How is the gender dynamic like in the foundation space?

My personal experience was that it was a bit tough for me coming in. The foundation was more alike to a typical, traditional corporate kind of experience here in Indonesia (or in many parts of the world for that matter): mostly or all men in decision-making roles and women in strictly supporting roles. So I was joining a team of four excluding myself, one woman in the administrative position and three men in active operational roles. Obviously being someone directly from the founding family of the organization gave me a boost and helped a lot, but it was definitely difficult in the beginning. There was this one person I particularly had a really tough time with. It was clear that he didn’t take me seriously, he would always just laugh when I talked to him and was just really patronizing and dismissive towards me. And I could see his attitude towards women reflected in the projects he put together as well, he never included women in any trainings the foundation held, for example. Luckily though, that has been to date one of the hardest attitudes I’ve encountered, within our own foundation and other foundations we have interacted with.

So far my exposure to other family foundations have been fairly positive and many of them are quite well-balanced in terms of gender equality both in their own teams and their programs. I think because many of the younger generation, especially the younger women, have taken the lead at these foundations and they obviously tend to be more aware of the importance. I do also think that in general the development and non-profit space is more attuned to gender dynamics, because we encounter the harmful consequences of having that gender disparity on the field a lot. Especially in rural and marginalized areas.

Can you describe the gender disparity that you see in those areas?

All of our projects right now are in Sumba, and I think actually relatively speaking the gender disparity there is not as acute as it is in some other parts of the country or the world. There is definitely still a lot of room and need for improvement. For example, we still encounter many women as strong local figures in the communities we work in. But on the other hand, child brides is still very much an issue and prevalent throughout the island and women definitely still play second fiddle to men in household. For the most part I think it is still very much a patriarchal society and women and girls still suffer many abuses and injustices because of this gender disparity, but I do think that we are starting to see some change and progress. That is definitely the sense I get from talking to some people who have worked and lived there for some years.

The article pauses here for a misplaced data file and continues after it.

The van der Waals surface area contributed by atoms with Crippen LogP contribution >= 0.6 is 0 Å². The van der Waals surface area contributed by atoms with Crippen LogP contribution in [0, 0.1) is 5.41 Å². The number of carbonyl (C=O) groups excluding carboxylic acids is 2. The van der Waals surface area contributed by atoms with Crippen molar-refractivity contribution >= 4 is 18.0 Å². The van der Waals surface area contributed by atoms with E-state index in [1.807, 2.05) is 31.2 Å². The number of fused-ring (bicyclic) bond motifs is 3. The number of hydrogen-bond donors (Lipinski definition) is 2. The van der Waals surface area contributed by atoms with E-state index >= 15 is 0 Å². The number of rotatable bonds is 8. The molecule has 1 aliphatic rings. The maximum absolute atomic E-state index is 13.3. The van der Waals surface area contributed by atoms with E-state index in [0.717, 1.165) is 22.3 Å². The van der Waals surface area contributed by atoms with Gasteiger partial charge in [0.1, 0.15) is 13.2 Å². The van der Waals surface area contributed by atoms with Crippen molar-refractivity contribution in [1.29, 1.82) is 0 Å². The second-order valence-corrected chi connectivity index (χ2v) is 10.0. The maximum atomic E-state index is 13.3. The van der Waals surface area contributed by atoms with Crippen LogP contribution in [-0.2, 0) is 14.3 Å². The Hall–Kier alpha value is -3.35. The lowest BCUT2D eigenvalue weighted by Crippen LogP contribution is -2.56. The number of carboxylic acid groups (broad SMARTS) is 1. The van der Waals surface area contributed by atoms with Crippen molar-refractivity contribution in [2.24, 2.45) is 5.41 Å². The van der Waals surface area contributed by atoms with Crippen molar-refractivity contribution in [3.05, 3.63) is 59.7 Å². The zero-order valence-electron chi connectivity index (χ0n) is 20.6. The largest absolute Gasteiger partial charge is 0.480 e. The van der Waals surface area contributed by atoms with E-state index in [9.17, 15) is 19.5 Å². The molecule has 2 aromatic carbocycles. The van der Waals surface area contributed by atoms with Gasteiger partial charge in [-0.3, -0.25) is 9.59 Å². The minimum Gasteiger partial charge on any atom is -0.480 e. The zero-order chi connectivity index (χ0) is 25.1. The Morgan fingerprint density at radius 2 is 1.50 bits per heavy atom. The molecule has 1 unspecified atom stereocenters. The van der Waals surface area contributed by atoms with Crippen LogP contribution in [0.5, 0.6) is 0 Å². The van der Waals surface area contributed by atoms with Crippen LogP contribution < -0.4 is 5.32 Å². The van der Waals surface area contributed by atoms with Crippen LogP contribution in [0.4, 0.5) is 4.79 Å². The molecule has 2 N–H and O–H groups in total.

For one of our projects that is centered around building the capacity of tour guides, almost half of the program participants are women. And that was not actually pre-designed, it was merely based on applications that were submitted and screened through. For another one of our projects though, it was an issue we encountered on the daily in the beginning. The project is focused on training and equipping new mothers and health workers who are mainly women with awareness and knowledge of the importance of proper nutrition. The intervention requires them to participate in an intensive 10-day workshop. We had difficulty getting this going in the beginning mostly due to the fact that husbands wouldn’t let their wives make that kind of time commitment. Time in the workshop meant time away from household chores and working on the family farms or whatever industry the household was involved in. And this is something that you encounter a lot, where the women bear a lot of the responsibilities but have very little decision-making power. Fortunately though many of the husbands were able to be convinced and so we had many of our target beneficiaries successfully participate in the workshop in the end. So although that mindset does seem to be the status quo, we have seen that it can actually be changed.  

Having been in the field, how do you see shifts in terms of gender dynamic and progressivity in Indonesia?